NOT FOR PUBLICATION
D.C. No. 1:14-cr-00252-LJO-BAM-1 MEMORANDUM Appeal from the United States District Court for the Eastern District of California
Lawrence J. O'Neill, Chief Judge, Presiding Submitted August 14, 2018 San Francisco, California Before: O'SCANNLAIN and BEA, Circuit Judges, and STEARNS, District Judge.
This disposition is not appropriate for publication and is not precedent except as provided by Ninth Circuit Rule 36-3.
The panel unanimously concludes this case is suitable for decision without oral argument. See Fed. R. App. P. 34(a)(2).
The Honorable Richard G. Stearns, United States District Judge for the District of Massachusetts, sitting by designation. --------
Matthew Faron Blair appeals the sentence imposed following his guilty plea to assaulting a federal employee resulting in bodily injury, in violation of 18 U.S.C. § 111. We have jurisdiction under 28 U.S.C. § 1291, and we vacate Blair's sentence and remand for resentencing.
First, the district court plainly erred by applying U.S.S.G. § 2A2.2, the guideline for aggravated assault. See United States v. Alvirez, 831 F.3d 1115, 1121 (9th Cir. 2016) (we review for plain error when a defendant does not object to the application of a section of the Guidelines).
Blair was charged with and pleaded guilty to forcibly assaulting a federal officer or employee resulting in bodily injury. 18 U.S.C. § 111(a)-(b). The Statutory Index lists two applicable guidelines for § 111 convictions: U.S.S.G. § 2A2.4 ("Obstructing or Impeding Officers") and U.S.S.G. § 2A2.2 ("Aggravated Assault"). U.S.S.G. Statutory Index, App. A.
Section 2A2.4 applies to offenses that involve "physical contact" or the possession of a weapon. U.S.S.G. § 2A2.4(b). This guideline contains a cross-reference instructing the sentencing court to apply Section 2A2.2, rather than Section 2A2.4, "[i]f the conduct constituted aggravated assault." U.S.S.G. § 2A2.4(c).
Section 2A2.2 applies to "Aggravated Assault." "Aggravated assault" is defined as "a felonious assault that involved (A) a dangerous weapon with intent to cause bodily injury (i.e., not merely to frighten) with that weapon; (B) serious bodily injury; (C) strangling, suffocating, or attempting to strangle or suffocate; or (D) an intent to commit another felony." U.S.S.G. § 2A2.2, cmt. n.1 (emphasis added). If the victim sustained an injury, the sentencing court is required to determine which of the enhancements is appropriate based on the degree of the injury. U.S.S.G. § 2A2.2(b)(3). Relevant here, if the assault resulted in bodily injury, the defendant's offense level is increased by three points, and if the assault resulted in serious bodily injury, the defendant's offense level is increased by five points. Id.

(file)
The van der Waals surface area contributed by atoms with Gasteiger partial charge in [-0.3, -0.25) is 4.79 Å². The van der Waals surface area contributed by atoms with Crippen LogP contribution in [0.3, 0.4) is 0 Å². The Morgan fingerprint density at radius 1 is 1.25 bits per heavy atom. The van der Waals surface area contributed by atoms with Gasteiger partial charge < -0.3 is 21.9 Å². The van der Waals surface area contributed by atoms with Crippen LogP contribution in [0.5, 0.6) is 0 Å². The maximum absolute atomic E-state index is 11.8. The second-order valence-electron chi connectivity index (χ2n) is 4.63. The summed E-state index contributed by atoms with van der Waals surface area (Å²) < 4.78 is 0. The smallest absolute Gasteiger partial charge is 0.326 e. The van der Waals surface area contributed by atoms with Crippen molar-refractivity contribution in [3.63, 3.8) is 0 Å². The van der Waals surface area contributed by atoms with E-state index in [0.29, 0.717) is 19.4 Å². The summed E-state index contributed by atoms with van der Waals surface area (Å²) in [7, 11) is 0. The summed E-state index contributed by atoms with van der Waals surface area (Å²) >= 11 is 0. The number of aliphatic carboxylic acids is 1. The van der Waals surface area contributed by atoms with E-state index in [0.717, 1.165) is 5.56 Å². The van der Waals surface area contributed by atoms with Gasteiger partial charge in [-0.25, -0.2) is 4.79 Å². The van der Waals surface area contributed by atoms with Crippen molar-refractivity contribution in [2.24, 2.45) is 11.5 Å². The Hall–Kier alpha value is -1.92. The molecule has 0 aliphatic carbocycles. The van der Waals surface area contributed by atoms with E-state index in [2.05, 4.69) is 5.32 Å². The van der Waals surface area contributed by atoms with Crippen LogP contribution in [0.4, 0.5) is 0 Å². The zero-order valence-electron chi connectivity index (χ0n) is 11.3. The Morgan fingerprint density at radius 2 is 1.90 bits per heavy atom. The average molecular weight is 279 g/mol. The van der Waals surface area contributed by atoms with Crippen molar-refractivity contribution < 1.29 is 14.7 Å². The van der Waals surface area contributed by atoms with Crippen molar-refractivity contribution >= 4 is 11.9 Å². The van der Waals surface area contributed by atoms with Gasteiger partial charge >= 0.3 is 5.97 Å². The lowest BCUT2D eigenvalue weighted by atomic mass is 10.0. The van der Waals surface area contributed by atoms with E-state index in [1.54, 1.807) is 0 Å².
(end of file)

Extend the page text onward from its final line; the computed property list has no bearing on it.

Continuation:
Here, Blair did not use a dangerous weapon, did not engage in conduct related to strangling or suffocating, and did not assault the victim with the intent to commit another felony. Accordingly, Section 2A2.2 is applicable only if the district court found that the assault resulted in serious bodily injury. However, the district court found that the assault resulted only in bodily injury. The court made that finding when it adopted the findings and recommendations in the presentence report, enhancing Blair's sentence by three points because of a determination that the assault resulted in bodily injury. Consequently, the court found that the assault resulted in bodily injury, not serious bodily injury. As a result, the cross-reference in Section 2A2.4(c) was not triggered, and the district court committed reversible procedural error when it applied Section 2A2.2.
Moreover, erroneously applying Section 2A2.2, rather than Section 2A2.4, amounts to plain error. See United States v. Bonilla-Guizar, 729 F.3d 1179, 1188 (9th Cir. 2013) (holding that because the district judge "incorrectly calculate[d] the Guidelines range, potentially resulting in the imposition of a greater sentence, the error affect[ed] the defendant's substantial rights and the fairness of the judicial proceedings." (internal quotation marks omitted)).
Second, the district court erred when it applied a six-level official victim enhancement, pursuant to U.S.S.G. § 3A1.2(b). As explained above, the sentencing court found that the assault resulted in bodily injury, and therefore plainly erred by applying Section 2A2.2. Because the applicable offense guideline is Section 2A2.4, the official victim adjustment does not apply here. See U.S.S.G. § 2A2.4, cmt. n.2 ("The base offense level incorporates the fact that the victim was a governmental officer performing official duties. Therefore, do not apply § 3A1.2 (Official Victim) unless, pursuant to subsection (c), the offense level is determined under § 2A2.2 (Aggravated Assault).").
Blair's sentence is VACATED. We REMAND for resentencing with the proper application of the § 2A2.4 guideline. See United States v. Booker, 543 U.S. 220, 245 (2005); United States v. Marcia-Acosta, 780 F.3d 1244, 1256 (9th Cir. 2015) ("Although advisory after [Booker], the Guidelines remain the starting point and the initial benchmark of any sentencing determination." (internal quotation marks omitted)).